In Renee's first comment she writes:
But here's the thing; I don't actually hate women - I hate female culture. And I think this is what most people mean when they say that they hate this or that group.
There are male and female cultures. There are black cultures. There are Hispanic cultures. I don't like most black people not because of their skin color, but because I don't like hip-hop and dancing. I don't like most women because I don't like shopping and romantic comedies. I do have female and black friends, however, because they don't belong to those cultures; they belong to my culture, which involves sci-fi, anime, and board games.
In her most recent comment she writes:
Obviously there is not a 1-on-1 correlation with race/gender/ethnicity/sexual orientation/etc. with culture. But there is a strong association. If you notice, many of these groups self-segregate. I noticed that when I was in college, a lot of the black people stuck with black people, and white people stuck with white people, and Asian people stuck with Asian people.
She goes on to mention her history of interracial relationships as evidence that she is not, in fact, a racist.
Now I am not going to comment directly on Renee's posting, because I would like to give her the benefit of the doubt and assume that she just really sucks at getting her point across in a manner that doesn't offend people. Sometimes I have the same problem, so I'm going to leave it at that. But I did want to take this opportunity to spread some hot science that is relevant to the things that she has said.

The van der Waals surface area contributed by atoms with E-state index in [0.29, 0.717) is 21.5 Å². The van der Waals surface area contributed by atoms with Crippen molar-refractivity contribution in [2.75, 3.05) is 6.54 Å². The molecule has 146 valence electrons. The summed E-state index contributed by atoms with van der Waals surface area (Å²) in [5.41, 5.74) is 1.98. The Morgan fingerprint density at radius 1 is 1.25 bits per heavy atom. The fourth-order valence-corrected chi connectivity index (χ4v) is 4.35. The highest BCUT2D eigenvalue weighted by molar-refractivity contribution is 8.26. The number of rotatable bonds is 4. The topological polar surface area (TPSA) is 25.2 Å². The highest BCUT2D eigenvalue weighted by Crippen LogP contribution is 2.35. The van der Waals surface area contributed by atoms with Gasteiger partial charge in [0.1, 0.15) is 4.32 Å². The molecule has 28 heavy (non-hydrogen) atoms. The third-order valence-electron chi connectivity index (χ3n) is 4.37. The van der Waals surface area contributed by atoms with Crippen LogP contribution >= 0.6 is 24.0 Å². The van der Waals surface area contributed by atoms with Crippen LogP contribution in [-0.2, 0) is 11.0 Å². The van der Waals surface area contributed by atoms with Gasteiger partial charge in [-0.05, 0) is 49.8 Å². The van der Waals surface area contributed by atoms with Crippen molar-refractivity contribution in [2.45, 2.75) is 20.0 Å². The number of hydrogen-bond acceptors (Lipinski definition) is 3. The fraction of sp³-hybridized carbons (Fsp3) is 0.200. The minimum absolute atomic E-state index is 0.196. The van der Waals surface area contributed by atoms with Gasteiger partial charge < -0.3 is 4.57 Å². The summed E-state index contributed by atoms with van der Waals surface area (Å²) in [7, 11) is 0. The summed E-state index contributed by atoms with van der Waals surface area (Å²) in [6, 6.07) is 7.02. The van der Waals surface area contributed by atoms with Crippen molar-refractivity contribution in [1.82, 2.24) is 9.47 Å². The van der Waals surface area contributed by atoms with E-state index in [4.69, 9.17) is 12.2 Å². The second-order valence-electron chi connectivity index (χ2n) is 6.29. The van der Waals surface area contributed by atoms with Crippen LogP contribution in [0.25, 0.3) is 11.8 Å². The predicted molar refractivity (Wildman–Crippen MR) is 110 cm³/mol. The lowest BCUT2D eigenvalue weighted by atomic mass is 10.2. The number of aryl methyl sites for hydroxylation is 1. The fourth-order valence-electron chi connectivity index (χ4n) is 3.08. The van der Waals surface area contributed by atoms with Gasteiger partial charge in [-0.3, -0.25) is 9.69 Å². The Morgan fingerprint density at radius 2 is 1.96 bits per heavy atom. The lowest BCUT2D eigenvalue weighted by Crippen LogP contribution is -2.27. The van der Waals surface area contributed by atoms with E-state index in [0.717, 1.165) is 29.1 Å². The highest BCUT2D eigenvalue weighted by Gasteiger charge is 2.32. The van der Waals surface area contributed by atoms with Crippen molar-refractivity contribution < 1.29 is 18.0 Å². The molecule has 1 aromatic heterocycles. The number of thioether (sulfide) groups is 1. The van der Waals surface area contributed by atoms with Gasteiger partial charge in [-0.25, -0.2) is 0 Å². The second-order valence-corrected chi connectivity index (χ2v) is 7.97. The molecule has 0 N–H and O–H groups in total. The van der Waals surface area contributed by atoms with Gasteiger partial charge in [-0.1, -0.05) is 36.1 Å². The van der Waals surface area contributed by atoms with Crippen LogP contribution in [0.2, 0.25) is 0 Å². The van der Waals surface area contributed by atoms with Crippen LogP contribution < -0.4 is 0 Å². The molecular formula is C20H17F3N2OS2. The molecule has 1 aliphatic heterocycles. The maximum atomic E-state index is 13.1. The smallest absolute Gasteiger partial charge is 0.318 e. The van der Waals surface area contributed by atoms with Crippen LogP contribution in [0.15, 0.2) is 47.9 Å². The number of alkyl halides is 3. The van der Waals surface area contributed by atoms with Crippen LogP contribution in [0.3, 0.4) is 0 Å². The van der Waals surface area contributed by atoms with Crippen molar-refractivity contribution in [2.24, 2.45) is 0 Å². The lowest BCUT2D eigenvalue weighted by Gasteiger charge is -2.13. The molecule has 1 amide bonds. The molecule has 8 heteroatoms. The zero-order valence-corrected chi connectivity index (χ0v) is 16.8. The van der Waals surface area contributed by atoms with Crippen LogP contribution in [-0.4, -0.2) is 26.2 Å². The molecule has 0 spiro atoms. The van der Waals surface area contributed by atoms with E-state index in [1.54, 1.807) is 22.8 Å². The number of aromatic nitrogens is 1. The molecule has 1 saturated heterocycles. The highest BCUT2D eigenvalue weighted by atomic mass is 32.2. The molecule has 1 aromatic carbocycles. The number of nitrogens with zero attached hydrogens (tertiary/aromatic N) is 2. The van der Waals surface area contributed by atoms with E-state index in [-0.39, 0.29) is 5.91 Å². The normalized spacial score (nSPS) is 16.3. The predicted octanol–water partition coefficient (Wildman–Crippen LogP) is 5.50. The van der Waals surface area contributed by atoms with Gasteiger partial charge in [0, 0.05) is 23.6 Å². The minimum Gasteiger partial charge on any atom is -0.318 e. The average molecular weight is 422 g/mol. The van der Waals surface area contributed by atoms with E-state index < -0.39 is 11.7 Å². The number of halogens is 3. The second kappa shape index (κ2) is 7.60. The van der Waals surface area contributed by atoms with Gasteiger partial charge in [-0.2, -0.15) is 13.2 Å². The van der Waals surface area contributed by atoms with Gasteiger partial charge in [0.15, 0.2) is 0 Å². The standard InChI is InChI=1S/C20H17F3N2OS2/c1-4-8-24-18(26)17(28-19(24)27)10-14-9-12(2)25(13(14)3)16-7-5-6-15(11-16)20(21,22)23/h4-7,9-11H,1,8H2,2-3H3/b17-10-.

I'm not going to talk about stereotypes and prejudice, per se, because everyone knows what they are and how they work. But there are some other concepts that we should all know about when we are talking about race, gender, sexual orientation, or any other topic that is focused on difference. Namely, these concepts are social categorization, in-group bias, and out-group homogeneity.
We all use mental shortcuts in everyday life in order to make sense of the world around us and the people in it as quickly and efficiently as possible. If you ask the evolutionary psychologists, they'll tell you this ability evolved because of its survival value. I personally don't give a shit where it came from as much as I give a shit about the problems it sometimes causes us. We tend to assign people to categories based on superficial information. Renee categorizes women as liking romance and shopping. It is probably fair to assume that if she bumps into a woman at the bookstore perusing the latest Nicholas Sparks novel, that she will immediately place that woman in her mental category of "People I have nothing in common with and therefore will never be friends with." This is a more lighthearted example of social categorization. The problem is, what if that woman was looking for a gift for someone, or was looking into a suggestion made by one of her more "girly" friends? Is it fair to judge this woman with so little information about her?